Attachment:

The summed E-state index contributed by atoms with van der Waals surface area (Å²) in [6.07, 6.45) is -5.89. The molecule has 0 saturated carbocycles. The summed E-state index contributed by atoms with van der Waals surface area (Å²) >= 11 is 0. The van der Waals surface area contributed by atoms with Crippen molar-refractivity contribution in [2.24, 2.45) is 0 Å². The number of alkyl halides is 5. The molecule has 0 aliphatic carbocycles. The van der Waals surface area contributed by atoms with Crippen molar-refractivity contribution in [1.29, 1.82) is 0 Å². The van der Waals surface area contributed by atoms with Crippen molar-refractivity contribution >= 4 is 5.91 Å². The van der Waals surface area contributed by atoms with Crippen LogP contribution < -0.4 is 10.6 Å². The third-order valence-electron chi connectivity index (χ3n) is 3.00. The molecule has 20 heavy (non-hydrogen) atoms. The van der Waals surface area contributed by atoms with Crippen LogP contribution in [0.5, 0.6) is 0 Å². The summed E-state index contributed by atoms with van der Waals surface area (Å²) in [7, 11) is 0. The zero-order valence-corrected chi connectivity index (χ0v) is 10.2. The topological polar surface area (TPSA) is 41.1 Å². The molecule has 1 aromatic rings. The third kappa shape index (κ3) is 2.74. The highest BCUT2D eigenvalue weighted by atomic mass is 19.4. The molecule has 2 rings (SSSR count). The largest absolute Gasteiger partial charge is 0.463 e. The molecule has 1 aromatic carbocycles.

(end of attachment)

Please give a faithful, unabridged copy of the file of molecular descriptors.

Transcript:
The summed E-state index contributed by atoms with van der Waals surface area (Å²) in [6.07, 6.45) is -5.89. The molecule has 0 saturated carbocycles. The summed E-state index contributed by atoms with van der Waals surface area (Å²) >= 11 is 0. The van der Waals surface area contributed by atoms with Crippen molar-refractivity contribution in [2.24, 2.45) is 0 Å². The number of alkyl halides is 5. The molecule has 0 aliphatic carbocycles. The van der Waals surface area contributed by atoms with Crippen molar-refractivity contribution in [1.29, 1.82) is 0 Å². The van der Waals surface area contributed by atoms with Crippen molar-refractivity contribution >= 4 is 5.91 Å². The van der Waals surface area contributed by atoms with Crippen LogP contribution < -0.4 is 10.6 Å². The third-order valence-electron chi connectivity index (χ3n) is 3.00. The molecule has 20 heavy (non-hydrogen) atoms. The van der Waals surface area contributed by atoms with Crippen LogP contribution in [0.5, 0.6) is 0 Å². The summed E-state index contributed by atoms with van der Waals surface area (Å²) in [7, 11) is 0. The zero-order valence-corrected chi connectivity index (χ0v) is 10.2. The topological polar surface area (TPSA) is 41.1 Å². The molecule has 1 aromatic rings. The third kappa shape index (κ3) is 2.74. The highest BCUT2D eigenvalue weighted by atomic mass is 19.4. The molecule has 2 rings (SSSR count). The largest absolute Gasteiger partial charge is 0.463 e. The molecule has 1 aromatic carbocycles.